It was a first day. First days are always the worst because, for me, a massive cloud of butterflies descends on my gut, and they don’t leave until my head hits the pillow. In addition to my volatile stomach, I noticeably sweat, and my grasp on the English language becomes tenuous. Like any other person, there have been many first days in my life: the first day of elementary school, the first day of sleep-away camp, the first day on the job, the first day of high school (That was a doozy. Perhaps a story for another day).
I would soon come to realize that none of those would compare to my first day of college. My parents made the eight and a half hour drive all the way down to Georgetown University (yeah, I’m a pretty good student) from where we live in Massachusetts. It was a ride filled to the brim with silence and nervous anticipation. We left at 6 a.m. to get there by my move-in time, which was 3 p.m. I was living in Darnall Hall, a freshman residence. To say the heat was sweltering would be an understatement. When I finally got up to my room (it turns out two elevators aren’t sufficient when 150 kids are trying to move in at the same time) my brain was so oppressed by the muggy, unconditioned air that I could barely think straight. My parents and my pest of a sister were practically doing all the work of unloading my crap while I sat at my desk trying to collect my thoughts.
For months, I thought this move would be like nothing. I shrugged it off saying, everyone goes to college, it’s no big deal. Millions of people had done exactly what I was doing, so it couldn’t have been that hard. Sure, I wasn’t going to see my parents and my friends from for a long stretch of time. But so what? That comes with the territory.
Oh, how wrong I was. The true weight of my circumstances came crashing down on me in my dorm room. And I cried. I sat on my mother’s lap and I cried and cried and cried into her arms. She knew what was wrong. Even if I didn’t let on until now, she somehow always knew. My dad took my sister out into the hall, presumably so she wouldn’t make fun of me.
Through blubbering bouts of incoherence, I manage to get out, “I’m…I’m n-not gonna s-see you f-for months! I didn’t th-think this was g-gonna be that h-hard!”
“I cried just like you are now when I left for college,” she said.
I sat up and wiped my eyes, “Really?”
“Yes! Going away is difficult. But it’s something you have to do. And it’s something you’ll never quite be ready for, until you are. Think about it, you’ll get a break from your sister!”
That was actually a compelling argument. I giggled a bit through my choked tears.
“Listen, in two weeks, you won’t even want to come home. You’ll dread phone calls from me and your father. And if you’re really that unhappy you can always transfer. Trust me, you’re going to be ok.”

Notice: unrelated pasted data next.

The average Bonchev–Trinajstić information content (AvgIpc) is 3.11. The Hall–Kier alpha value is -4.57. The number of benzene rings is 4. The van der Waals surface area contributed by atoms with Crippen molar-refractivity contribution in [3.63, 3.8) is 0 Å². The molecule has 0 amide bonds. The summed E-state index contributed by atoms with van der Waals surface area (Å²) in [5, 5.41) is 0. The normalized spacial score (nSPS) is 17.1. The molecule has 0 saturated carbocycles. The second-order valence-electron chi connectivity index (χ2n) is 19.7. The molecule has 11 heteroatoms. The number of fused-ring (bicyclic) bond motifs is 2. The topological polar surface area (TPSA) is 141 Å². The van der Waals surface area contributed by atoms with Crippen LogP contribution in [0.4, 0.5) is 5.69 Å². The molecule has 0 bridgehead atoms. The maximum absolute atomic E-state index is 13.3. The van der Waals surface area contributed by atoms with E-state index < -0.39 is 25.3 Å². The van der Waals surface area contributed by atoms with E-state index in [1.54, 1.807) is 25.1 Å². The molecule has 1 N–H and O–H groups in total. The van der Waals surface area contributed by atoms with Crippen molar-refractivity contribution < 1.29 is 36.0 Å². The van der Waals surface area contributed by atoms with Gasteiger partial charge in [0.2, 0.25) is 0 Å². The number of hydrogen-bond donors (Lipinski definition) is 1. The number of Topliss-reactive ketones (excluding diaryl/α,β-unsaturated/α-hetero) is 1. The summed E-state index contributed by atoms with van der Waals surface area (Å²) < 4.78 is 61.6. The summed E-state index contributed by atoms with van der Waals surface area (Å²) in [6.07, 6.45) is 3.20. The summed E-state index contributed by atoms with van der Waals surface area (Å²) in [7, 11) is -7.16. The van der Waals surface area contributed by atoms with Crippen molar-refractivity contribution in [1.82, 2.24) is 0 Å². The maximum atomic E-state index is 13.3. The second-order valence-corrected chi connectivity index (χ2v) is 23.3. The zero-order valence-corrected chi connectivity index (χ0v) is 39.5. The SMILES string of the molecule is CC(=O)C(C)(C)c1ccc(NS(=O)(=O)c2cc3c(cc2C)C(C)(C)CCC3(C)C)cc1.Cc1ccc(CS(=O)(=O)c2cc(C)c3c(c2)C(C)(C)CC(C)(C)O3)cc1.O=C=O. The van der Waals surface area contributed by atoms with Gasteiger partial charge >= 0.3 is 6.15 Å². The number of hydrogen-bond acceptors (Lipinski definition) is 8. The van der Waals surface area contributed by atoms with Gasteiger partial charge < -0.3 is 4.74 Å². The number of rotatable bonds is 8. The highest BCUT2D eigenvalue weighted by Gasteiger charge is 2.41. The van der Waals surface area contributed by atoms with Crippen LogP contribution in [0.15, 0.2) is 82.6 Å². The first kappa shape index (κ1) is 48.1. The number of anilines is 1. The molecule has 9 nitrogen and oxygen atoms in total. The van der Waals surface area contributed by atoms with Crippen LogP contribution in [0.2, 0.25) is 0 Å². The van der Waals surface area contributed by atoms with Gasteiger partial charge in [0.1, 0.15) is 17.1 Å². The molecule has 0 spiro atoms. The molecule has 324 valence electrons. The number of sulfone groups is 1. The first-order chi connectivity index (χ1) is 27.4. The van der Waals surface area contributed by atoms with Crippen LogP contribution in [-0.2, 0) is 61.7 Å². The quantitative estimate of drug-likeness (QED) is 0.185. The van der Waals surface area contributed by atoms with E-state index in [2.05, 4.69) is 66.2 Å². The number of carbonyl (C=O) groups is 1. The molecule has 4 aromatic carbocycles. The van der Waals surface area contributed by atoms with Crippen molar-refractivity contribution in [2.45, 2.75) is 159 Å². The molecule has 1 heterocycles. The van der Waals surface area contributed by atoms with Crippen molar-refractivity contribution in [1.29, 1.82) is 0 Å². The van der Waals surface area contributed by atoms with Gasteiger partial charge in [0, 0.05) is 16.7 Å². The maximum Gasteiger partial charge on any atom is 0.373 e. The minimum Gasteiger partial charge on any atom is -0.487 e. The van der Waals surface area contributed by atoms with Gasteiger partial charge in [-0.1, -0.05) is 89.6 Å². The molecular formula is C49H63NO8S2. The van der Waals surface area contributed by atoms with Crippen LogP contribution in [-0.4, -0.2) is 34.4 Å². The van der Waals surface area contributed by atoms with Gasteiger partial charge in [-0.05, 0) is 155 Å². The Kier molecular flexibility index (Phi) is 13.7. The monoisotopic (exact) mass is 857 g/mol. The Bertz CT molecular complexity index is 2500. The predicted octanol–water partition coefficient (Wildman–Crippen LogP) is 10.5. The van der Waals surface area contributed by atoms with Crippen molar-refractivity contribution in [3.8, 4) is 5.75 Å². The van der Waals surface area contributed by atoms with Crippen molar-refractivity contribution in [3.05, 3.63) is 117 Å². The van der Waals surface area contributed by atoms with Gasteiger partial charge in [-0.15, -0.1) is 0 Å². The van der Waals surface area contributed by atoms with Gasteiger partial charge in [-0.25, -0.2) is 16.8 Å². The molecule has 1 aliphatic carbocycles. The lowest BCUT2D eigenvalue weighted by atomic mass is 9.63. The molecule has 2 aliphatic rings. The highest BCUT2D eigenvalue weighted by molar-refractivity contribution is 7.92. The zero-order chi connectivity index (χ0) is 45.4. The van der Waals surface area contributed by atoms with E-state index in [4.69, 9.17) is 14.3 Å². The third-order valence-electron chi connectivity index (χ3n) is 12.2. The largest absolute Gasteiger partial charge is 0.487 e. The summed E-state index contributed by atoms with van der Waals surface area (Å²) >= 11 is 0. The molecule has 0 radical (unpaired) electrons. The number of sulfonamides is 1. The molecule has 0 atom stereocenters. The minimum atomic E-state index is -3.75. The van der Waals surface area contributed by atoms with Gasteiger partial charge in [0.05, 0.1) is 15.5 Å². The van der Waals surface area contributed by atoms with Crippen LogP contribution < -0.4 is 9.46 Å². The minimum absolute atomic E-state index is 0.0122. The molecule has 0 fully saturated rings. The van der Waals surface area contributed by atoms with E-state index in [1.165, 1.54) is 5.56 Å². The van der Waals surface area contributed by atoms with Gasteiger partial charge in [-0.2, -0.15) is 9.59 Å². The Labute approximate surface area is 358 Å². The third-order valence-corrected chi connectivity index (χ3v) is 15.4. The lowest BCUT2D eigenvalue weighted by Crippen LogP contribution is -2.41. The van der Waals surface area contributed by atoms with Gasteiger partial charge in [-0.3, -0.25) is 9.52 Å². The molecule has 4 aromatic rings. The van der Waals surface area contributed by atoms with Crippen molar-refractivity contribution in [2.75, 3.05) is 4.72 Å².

I slowly shook my head in disbelief and my eyes welled up again.
“Come here,” she said as she cradled me closer.
At that precise moment, someone busted through the door, and my head shot up to see my roommate and his parents. The speed with which I sprang off my mother’s lap cannot be quantified. I didn’t want my first impression with my roommate to be of me crying like a little bitch. I quickly wiped my eyes and readied myself for introductions.
“Desmond, hey man! Are you, um, crying?” he asked.
“No! No! Well, actually I was, but it was because I stubbed my toe on this stupid bed. Clumsy me, I guess.”
Smooth, real smooth, you idiot.
My sister popped her head in, and said, “He’s lying. He’s crying because he’s gonna miss us.”
“Shut up, Amanda!” I walked over to my roommate, “How are you doin’ Greg.”
That luckily broke the tension. My mom got up and we all exchanged pleasantries. We talked about what we’re studying. Me, pre-law, and Greg, business. Before long, they started unpacking, so we stepped out of the room and left them to it.
I followed my family out to the car, and I managed to say good-bye without breaking down in tears. That was a relief. But embarrassment never seemed to elude me. My sister, Amanda, bear hugged me in the parking lot, lifting me off the ground in the process. She whispered in my ear, “I still own you.”
I loathed Amanda. She was only 16, but she was a head taller than me and could probably break my wrist in an arm-wrestling match if she wanted to. At home, she made it clear that she was the boss of me. I was forced to do her chores, and it was on me to make sure that our parents never found out. She would frequently barge into my room for impromptu wrestling matches, in which she would lay me out like a starfish in seconds. Whenever we played board games together, she would cheat and always dare me with her eyes to protest. I had learned to simply ignore it after the one time I called her out and she gave me a black eye. She would sometimes just sit on my face and just fart all over it. Whenever she did that, it signified that she was in a terrible mood.
What I never understood was why she was the strong one and I was the weak one. I was a guy, I was supposed to be the strong one. It wasn’t fair. My dad suggested I should start lifting weights to counter her, but I could never follow through. I told myself maybe I would seriously go to the gym in college. But who was I kidding? I knew I wasn’t going to do that. It wasn’t in my character. I just had to pray that Amanda wouldn’t go to Georgetown. I could actually envision a plausible situation in which my sister would go to my college simply to continue her lifetime of harassment against me.